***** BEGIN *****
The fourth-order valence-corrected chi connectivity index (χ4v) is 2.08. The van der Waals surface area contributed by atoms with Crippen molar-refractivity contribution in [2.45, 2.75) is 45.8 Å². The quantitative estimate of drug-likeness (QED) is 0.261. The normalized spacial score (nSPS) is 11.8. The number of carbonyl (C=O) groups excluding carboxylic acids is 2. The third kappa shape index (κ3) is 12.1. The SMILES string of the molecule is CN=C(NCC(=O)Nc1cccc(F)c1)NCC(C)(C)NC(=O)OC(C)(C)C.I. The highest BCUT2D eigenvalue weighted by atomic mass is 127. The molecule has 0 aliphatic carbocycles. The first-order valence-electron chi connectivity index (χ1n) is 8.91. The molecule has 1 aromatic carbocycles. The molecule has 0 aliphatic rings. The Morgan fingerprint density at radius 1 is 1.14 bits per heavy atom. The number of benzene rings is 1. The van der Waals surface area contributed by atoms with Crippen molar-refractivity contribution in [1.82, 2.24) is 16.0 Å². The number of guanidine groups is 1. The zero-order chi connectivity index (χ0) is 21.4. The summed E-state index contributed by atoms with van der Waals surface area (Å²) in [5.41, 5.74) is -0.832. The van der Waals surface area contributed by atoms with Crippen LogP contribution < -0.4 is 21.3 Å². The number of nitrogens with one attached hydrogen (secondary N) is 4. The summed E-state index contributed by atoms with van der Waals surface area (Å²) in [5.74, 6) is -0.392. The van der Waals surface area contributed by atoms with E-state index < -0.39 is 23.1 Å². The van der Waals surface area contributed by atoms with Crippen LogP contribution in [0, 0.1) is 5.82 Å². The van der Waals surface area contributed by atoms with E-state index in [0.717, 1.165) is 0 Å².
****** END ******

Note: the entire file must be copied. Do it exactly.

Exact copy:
The fourth-order valence-corrected chi connectivity index (χ4v) is 2.08. The van der Waals surface area contributed by atoms with Crippen molar-refractivity contribution in [2.45, 2.75) is 45.8 Å². The quantitative estimate of drug-likeness (QED) is 0.261. The normalized spacial score (nSPS) is 11.8. The number of carbonyl (C=O) groups excluding carboxylic acids is 2. The third kappa shape index (κ3) is 12.1. The SMILES string of the molecule is CN=C(NCC(=O)Nc1cccc(F)c1)NCC(C)(C)NC(=O)OC(C)(C)C.I. The highest BCUT2D eigenvalue weighted by atomic mass is 127. The molecule has 0 aliphatic carbocycles. The first-order valence-electron chi connectivity index (χ1n) is 8.91. The molecule has 1 aromatic carbocycles. The molecule has 0 aliphatic rings. The Morgan fingerprint density at radius 1 is 1.14 bits per heavy atom. The number of benzene rings is 1. The van der Waals surface area contributed by atoms with Crippen molar-refractivity contribution in [1.82, 2.24) is 16.0 Å². The number of guanidine groups is 1. The zero-order chi connectivity index (χ0) is 21.4. The summed E-state index contributed by atoms with van der Waals surface area (Å²) in [5.41, 5.74) is -0.832. The van der Waals surface area contributed by atoms with Crippen LogP contribution < -0.4 is 21.3 Å². The number of nitrogens with one attached hydrogen (secondary N) is 4. The summed E-state index contributed by atoms with van der Waals surface area (Å²) in [5.74, 6) is -0.392. The van der Waals surface area contributed by atoms with E-state index < -0.39 is 23.1 Å². The van der Waals surface area contributed by atoms with Crippen LogP contribution in [0, 0.1) is 5.82 Å². The van der Waals surface area contributed by atoms with E-state index in [0.717, 1.165) is 0 Å².